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that Job's father was hurt inside when his wife died, and hurt so badly that he couldn't pull round. But doctors differ all over the world.

Well, the story of Job himself came about in this way. He had been married a year, and had lately started wool-raising on a pastoral lease he had taken up at Talbragar: it was a new run, with new slab-and-bark huts on the creek for a homestead, new shearing-shed, yards — wife and everything new, and he was expecting a baby. Job felt brand-new himself at the time, so he said. It was a lonely place for a young woman; but Gerty was a settler's daughter. The newness took away some of the loneliness, she said, and there was truth in that: a Bush home in the scrubs looks lonelier the older it gets, and ghostlier in the twilight, as the bark and slabs whiten, or rather grow grey, in fierce summers. And there's nothing under God's sky so weird, so aggressively lonely, as a deserted old home in the Bush.

Job's wife had a half-caste gin for company when Job was away on the run, and the nearest white woman (a hard but honest Lancashire woman from within the kicking radius in Lancashire — wife of a selector) was only seven miles away. She promised to be on hand, and came over two or three times a-week; but Job grew restless as Gerty's time drew near, and wished that he had insisted on sending her to the nearest town (thirty miles away), as originally proposed. Gerty's mother, who lived in town, was coming to see her over her trouble; Job had made arrangements with the town doctor, but prompt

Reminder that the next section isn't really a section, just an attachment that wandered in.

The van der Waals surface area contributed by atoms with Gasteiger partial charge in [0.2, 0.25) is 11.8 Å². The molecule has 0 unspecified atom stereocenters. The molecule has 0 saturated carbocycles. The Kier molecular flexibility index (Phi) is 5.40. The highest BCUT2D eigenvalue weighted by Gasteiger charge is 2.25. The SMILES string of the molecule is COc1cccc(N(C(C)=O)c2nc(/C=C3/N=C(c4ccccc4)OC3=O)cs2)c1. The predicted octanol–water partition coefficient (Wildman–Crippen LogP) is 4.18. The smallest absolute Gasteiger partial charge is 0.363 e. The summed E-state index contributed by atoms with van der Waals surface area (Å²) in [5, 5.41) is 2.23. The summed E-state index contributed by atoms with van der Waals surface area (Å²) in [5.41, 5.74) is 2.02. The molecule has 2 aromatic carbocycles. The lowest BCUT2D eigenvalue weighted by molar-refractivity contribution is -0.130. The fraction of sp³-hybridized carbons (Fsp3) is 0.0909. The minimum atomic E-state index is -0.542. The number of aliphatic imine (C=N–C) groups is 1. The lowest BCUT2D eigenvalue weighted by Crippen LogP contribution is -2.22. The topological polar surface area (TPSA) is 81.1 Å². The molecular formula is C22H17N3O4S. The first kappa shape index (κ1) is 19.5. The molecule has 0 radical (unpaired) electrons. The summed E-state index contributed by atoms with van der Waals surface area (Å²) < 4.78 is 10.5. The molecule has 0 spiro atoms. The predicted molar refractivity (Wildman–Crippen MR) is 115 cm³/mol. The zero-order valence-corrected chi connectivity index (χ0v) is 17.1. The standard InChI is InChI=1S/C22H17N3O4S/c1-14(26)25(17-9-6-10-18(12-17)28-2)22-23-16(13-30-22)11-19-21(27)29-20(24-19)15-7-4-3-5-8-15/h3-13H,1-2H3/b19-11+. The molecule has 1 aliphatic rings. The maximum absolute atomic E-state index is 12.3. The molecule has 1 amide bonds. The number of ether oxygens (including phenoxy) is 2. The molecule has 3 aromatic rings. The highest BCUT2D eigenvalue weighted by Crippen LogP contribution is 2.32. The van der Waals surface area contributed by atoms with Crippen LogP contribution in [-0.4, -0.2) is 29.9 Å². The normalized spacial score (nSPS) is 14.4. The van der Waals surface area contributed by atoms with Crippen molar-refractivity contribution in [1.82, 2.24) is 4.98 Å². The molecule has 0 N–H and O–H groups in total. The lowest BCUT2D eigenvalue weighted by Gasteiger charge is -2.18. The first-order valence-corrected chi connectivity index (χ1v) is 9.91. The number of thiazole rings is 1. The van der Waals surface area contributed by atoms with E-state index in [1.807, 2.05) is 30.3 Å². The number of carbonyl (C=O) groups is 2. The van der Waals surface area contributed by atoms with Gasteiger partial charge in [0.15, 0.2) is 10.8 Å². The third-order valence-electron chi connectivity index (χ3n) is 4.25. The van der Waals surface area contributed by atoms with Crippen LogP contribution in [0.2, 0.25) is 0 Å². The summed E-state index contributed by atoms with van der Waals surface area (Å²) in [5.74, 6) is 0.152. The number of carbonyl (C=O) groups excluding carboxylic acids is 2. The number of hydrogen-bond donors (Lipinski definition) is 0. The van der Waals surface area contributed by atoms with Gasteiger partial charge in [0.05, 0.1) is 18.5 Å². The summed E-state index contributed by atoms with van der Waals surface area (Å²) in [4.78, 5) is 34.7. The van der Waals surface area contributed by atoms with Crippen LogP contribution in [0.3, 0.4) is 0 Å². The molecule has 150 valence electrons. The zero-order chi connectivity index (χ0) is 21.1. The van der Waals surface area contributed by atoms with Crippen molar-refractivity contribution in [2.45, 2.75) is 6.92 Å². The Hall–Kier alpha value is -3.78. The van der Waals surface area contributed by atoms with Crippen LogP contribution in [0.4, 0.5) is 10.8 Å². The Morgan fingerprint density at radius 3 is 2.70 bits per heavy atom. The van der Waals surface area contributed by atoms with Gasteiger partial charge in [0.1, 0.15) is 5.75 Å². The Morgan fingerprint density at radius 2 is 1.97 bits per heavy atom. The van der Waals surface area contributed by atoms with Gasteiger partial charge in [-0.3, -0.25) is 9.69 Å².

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attendance could hardly be expected of a doctor who was very busy, who was too fat to ride, and who lived thirty miles away.

Job, in common with most Bushmen and their families round there, had more faith in Doc. Wild, a weird Yankee who made medicine in a saucepan, and worked more cures on Bushmen than did the other three doctors of the district together — maybe because the Bushmen had faith in him, or he knew the Bush and Bush constitutions — or, perhaps, because he'd do things which no ‘respectable practitioner’ dared do. I've described him in another story. Some said he was a quack, and some said he wasn't. There are scores of wrecks and mysteries like him in the Bush. He drank fearfully, and ‘on his own’, but was seldom incapable of performing an operation. Experienced Bushmen preferred him three-quarters drunk: when perfectly sober he was apt to be a bit shaky. He was tall, gaunt, had a pointed black moustache, bushy eyebrows, and piercing black eyes. His movements were eccentric. He lived where he happened to be — in a town hotel, in the best room of a homestead, in the skillion of a sly-grog shanty, in a shearer's, digger's, shepherd's, or boundary-rider's hut; in a surveyor's camp or a black-fellows' camp — or, when the horrors were on him, by a log in the lonely Bush. It seemed all one to him. He lost all his things sometimes — even his clothes; but he never lost a pigskin bag which contained his surgical instruments and papers. Except once; then he gave the blacks £5 to find it for him.